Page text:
Henry seems fundamentally self-aware and has a sense of decency and he truly enjoys coaching and being around young people (but not in a creepy way, at all).  He identifies with his students.  I can tell that he is probably a good coach, because he is skilled, and he cares.  And he has passion.  He loves what he does.

Well, his wife left him because of the drinking (and, presumably, the host of issues that go along with it).

He went to 60-day inpatient rehab and ended up in my support group.

Henry has adolescent children.   Only a few years younger than the young adults he coaches.

I want to shake him and say, Don’t you understand that they will still forgive you…?  There is still time.  What they want, more than anything, is to believe their father loved them more than drinking.  If you can turn a corner on this, you will be a hero to them.  They will forgive your previous selfishness and addiction, because they need you and they still need to believe in your love.  

If you don’t, in ten years they will hate your guts. 

You will lose your career, because, eventually, you’ll miscalculate your inebriation and be drunk at work around your students.  Almost every alcoholic I know, despite their best efforts, has been drunk when they didn’t mean to be drunk.  And when you are drunk around your students, the parents are going to flip and you are going to be canned.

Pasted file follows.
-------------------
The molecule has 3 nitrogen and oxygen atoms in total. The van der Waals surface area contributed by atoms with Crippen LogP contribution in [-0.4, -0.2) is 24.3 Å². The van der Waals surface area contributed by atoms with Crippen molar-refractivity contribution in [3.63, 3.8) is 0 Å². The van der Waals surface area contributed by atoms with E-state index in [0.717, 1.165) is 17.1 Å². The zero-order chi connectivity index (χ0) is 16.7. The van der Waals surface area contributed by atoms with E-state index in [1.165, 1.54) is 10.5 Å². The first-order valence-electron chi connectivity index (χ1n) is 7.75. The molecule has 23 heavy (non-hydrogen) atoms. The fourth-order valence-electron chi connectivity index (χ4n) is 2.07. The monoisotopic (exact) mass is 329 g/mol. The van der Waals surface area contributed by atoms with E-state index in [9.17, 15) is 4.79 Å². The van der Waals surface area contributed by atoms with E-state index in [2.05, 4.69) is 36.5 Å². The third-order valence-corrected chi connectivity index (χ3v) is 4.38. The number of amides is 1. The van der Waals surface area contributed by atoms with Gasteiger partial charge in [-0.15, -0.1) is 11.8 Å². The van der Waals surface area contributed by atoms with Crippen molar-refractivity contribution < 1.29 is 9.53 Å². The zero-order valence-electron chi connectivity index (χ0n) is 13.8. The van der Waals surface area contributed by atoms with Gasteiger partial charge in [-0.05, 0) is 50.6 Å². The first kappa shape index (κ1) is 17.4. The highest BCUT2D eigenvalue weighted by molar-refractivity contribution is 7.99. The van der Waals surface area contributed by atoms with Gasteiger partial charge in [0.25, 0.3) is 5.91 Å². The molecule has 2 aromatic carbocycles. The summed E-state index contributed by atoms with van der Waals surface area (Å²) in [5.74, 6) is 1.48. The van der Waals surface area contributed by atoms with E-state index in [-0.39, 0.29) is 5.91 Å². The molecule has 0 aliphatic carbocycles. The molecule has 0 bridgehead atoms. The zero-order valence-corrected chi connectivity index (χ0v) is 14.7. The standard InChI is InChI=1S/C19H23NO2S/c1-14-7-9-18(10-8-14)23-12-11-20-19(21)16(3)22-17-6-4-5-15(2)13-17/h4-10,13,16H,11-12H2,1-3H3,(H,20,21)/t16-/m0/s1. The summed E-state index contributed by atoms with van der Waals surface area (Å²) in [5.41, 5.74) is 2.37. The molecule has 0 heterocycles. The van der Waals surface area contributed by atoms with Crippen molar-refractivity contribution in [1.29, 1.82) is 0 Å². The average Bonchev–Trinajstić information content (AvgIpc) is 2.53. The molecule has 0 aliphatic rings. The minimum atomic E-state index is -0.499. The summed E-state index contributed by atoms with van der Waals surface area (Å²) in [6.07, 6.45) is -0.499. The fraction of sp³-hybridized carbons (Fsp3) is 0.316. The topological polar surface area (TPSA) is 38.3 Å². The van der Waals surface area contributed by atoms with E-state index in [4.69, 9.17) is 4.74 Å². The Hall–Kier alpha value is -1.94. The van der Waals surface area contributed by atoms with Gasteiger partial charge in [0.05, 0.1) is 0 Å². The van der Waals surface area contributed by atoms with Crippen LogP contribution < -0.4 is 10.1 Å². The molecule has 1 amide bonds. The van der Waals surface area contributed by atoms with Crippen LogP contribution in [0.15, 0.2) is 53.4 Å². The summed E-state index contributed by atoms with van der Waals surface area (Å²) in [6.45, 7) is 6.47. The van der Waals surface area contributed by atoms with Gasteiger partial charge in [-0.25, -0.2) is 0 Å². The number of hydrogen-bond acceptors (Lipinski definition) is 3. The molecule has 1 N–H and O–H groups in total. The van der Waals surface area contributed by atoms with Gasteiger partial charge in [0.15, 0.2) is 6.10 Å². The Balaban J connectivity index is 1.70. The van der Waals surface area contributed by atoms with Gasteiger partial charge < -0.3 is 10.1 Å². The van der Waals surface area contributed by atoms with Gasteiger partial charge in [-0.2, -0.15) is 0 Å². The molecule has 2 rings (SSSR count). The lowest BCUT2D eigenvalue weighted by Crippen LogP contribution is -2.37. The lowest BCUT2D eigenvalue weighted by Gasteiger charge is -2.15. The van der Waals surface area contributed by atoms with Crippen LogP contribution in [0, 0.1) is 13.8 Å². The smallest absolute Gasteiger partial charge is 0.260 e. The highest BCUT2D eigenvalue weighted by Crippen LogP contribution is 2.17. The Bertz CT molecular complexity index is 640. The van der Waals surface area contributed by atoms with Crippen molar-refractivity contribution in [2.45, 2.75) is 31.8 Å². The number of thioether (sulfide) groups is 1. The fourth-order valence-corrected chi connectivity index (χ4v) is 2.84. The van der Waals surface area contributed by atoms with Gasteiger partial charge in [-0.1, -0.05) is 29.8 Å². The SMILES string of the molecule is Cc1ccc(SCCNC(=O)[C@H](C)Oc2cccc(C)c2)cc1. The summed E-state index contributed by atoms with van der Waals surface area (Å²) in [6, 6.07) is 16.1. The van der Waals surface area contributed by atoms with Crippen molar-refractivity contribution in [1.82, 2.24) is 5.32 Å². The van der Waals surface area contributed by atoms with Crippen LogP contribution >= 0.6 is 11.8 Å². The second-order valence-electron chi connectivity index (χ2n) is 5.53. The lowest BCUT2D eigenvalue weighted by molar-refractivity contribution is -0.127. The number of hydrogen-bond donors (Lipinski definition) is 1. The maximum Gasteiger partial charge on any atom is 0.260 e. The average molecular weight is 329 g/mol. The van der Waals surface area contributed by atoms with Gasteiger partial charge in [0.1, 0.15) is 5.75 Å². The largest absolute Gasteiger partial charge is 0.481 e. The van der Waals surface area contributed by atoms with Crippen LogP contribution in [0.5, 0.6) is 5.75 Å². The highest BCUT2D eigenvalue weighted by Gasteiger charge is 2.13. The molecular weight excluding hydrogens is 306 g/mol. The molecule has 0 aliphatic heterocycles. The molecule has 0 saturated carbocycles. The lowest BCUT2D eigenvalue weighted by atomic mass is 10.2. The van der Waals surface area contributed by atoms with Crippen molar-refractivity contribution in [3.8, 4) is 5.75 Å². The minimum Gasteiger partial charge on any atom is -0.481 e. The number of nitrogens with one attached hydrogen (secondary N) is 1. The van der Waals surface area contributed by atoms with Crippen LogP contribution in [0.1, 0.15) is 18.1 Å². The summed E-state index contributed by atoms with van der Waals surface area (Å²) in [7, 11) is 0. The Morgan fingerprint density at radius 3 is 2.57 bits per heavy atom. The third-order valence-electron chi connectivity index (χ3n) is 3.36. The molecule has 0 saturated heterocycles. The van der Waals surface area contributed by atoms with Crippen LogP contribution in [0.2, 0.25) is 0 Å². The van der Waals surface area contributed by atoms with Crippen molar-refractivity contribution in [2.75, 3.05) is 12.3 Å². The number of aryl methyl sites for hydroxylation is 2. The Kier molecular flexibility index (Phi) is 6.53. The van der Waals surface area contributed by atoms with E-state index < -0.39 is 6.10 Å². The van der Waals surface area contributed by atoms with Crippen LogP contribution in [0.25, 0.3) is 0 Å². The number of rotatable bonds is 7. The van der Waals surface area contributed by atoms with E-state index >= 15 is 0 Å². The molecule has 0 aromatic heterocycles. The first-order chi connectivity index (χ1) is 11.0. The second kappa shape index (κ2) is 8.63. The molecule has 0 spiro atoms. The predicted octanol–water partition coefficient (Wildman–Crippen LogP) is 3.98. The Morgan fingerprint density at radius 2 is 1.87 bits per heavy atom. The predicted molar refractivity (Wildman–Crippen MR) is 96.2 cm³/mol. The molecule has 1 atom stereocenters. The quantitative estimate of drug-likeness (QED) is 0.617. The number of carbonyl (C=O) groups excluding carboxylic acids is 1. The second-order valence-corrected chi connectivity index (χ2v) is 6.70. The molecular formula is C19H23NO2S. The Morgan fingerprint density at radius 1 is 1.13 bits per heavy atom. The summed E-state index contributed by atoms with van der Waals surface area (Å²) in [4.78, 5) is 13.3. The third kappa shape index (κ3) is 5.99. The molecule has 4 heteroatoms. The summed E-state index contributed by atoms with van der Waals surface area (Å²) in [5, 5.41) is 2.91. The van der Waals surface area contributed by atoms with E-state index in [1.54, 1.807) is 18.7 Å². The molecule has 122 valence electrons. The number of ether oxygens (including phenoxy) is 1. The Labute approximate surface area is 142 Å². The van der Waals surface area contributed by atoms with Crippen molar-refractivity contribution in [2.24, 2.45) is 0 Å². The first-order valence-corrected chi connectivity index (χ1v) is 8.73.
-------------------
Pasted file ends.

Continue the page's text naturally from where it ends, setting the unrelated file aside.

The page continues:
How is the job market looking for 55-year-old baseball coaches…?   

You also went to rehab during the school year on your insurance’s dime.  That means that people are watching you now.

You can still pull out of it and save your life and your relationships with the people who love you.  Maybe even your wife back.   I know she still hasn’t completely written you off because she is willing to do marriage counseling if you stay sober, so at least she’s willing to listen. 

It hurts me–which is, admittedly, entirely my own issue–because I see what this man has to lose, and I am rooting for him so hard, and I don’t want him to end up estranged.  It hurts me to see other addicts standing on the precipice.

If I ever had a child, I’d like to think that I’d do anything, including fighting against myself at the most primordial level, to give them the love and leadership they need and deserve.  This is not a slight against Henry.  It is about what my concern provokes within me; this is partially honest concern for him and partially my projection issues.  I sit there with this man twice a week, and I want him to succeed and fight so much.  Neither of my parents resisted themselves.

I don’t know what else to say.